2 0 1 2 W I N N E R
Jonathan Rose Companies
MIXTURE OF HOUSING TYPES
Workforce units: 71
Affordable units: 151
Workforce co-op units priced as follows:
1 BR: $78,894 to $134,585
2 BR: $146,032 to $179,446
3 BR: $192,750
Site Acquired: December 2009
Construction Started: March 2010
Completed: April 2012
LEED Gold building
Via Verde is a 20-story mixed-use, mixed-income building located in the
Melrose section of the Bronx, the northernmost of the five boroughs in New
York City. The area underwent a sharp decline starting in the mid-1960s, and in the 1970s the Bronx was plagued by a wave of arson, leaving in its wake a number of vacant, blighted properties that were eventually acquired by the city in the 1970s and 1980s. The city has since led an aggressive effort to rebuild the Bronx and bring back the social, economic, and environmental infrastructure by creating affordable housing. Via Verde is the crown jewel of these city-sponsored efforts.
The project was initiated through a unique competition known as the New
Housing New York Legacy Project, an ideas competition sponsored by the
New York City Department of Housing Preservation and Development (HPD) and the American Institute of Architects (AIA) New York chapter. The winner of the competition was offered one of the last remaining city-owned sites for the purchase price of one dollar. Proposals were submitted by developer/architect teams, each of which sought to design the next generation of green, affordable housing. The proposal for Via Verde, submitted by co-developers Phipps Houses and Jonathan Rose Companies and co-architects Dattner Architects and Grimshaw, was selected as the winning proposal by a competition jury.
The Via Verde project showcases high-quality, innovative green design while also providing affordable housing to low- and moderate-income households.
The 296,000-square-foot building includes 71 middle-income cooperatives
(co-ops) and 151 low-income rentals, as well as 5,500 square feet for a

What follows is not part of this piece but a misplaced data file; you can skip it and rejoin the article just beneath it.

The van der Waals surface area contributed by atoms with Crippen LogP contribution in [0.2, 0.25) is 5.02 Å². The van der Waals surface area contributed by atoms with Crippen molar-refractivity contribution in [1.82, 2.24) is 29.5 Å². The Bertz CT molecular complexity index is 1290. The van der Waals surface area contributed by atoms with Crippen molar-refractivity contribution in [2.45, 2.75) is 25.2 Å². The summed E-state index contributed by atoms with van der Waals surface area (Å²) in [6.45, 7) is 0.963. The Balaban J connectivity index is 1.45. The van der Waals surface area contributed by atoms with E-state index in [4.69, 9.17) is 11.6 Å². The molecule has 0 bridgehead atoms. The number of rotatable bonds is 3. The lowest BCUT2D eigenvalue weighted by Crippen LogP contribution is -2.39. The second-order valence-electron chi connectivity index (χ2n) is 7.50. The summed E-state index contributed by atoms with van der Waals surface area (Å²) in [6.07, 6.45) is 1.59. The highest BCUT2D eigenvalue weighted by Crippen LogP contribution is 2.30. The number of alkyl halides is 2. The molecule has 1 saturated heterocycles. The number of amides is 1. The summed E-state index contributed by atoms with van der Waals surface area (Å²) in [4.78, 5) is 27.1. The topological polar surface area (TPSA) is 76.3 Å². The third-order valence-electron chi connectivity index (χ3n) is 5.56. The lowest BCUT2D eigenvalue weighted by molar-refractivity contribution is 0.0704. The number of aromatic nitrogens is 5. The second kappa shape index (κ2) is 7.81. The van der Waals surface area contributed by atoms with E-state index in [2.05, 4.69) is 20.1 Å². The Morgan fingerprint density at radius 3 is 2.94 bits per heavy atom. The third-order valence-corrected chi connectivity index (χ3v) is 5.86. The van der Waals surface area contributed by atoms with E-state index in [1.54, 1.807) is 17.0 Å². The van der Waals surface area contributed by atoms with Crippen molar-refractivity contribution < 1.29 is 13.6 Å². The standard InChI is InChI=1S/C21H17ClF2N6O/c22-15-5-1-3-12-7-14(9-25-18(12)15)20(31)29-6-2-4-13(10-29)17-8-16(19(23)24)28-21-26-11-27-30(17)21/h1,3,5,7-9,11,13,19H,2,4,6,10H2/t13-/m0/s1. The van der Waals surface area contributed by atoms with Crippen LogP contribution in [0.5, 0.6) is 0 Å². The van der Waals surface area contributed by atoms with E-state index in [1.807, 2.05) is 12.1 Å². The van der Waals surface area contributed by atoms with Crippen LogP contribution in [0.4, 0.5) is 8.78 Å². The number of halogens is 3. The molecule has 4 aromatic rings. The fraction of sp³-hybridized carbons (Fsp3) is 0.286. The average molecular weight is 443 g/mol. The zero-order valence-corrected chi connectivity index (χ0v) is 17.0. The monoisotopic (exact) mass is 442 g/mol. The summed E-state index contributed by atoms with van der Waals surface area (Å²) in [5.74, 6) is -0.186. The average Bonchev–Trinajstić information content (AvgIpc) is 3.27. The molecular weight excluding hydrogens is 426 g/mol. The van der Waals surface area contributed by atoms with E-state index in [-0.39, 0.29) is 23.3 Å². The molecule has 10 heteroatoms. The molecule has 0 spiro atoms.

community facility on the ground floor (currently leased to
Montefiore Medical Center), and 2,000 square feet of neighborhood retail space. The co-ops are targeted to households earning
80 to 100 percent of the area median income (AMI); the rental units are reserved for households earning 60 percent of AMI or less. The term of affordability is 30 years for the rental units. Coop purchasers may sell at any time, but only to income-qualified purchasers. The project was able to achieve its homeownership and workforce housing goals through a range of mechanisms, including taxable bonds from New York City Housing Development Corporation (HDC), along with subsidies from HPD, HDC, the New York State Affordable Housing Corporation, and the New
York State Energy and Research Development Authority.
The development team worked closely the city’s Department of
Buildings and Department of City Planning, local officials, and community boards to rezone the site through a general largescale plan special permit. The 1.5-acre site, formerly occupied by a railroad storage yard and gas station, was remediated under the New York State Brownfield Cleanup Program. A special committee was established with representatives from key city agencies to help shepherd the project through the approval process.
The building makes the most of a narrow, triangular site by stepping up from three-story townhouses at the south to a 20story tower at the north; Via Verde also features a series of green roofs and gardens. Designed to achieve a Gold rating under the
Leadership in Energy and Environmental Design (LEED) program, the building uses low-tech sustainability strategies, such as crossventilation solar shading and smart material choices, as well as photovoltaic panels, high-efficiency mechanical systems, and energy-conserving appliances. Via Verde is estimated to be 30 percent more energy efficient than a baseline building.
Community response to the project was been overwhelmingly positive: more than 7,500 rental applications were submitted several months before its completion. Via Verde was designed and developed as a model of innovation and has already served as the catalyst for similar projects. While not every community operates on the scale of New York City, Via Verde does demonstrate what is possible when cross-sector partnerships are formed to pave the way for the future of high-quality, sustainable, and affordable housing.
Via Verde, Page 2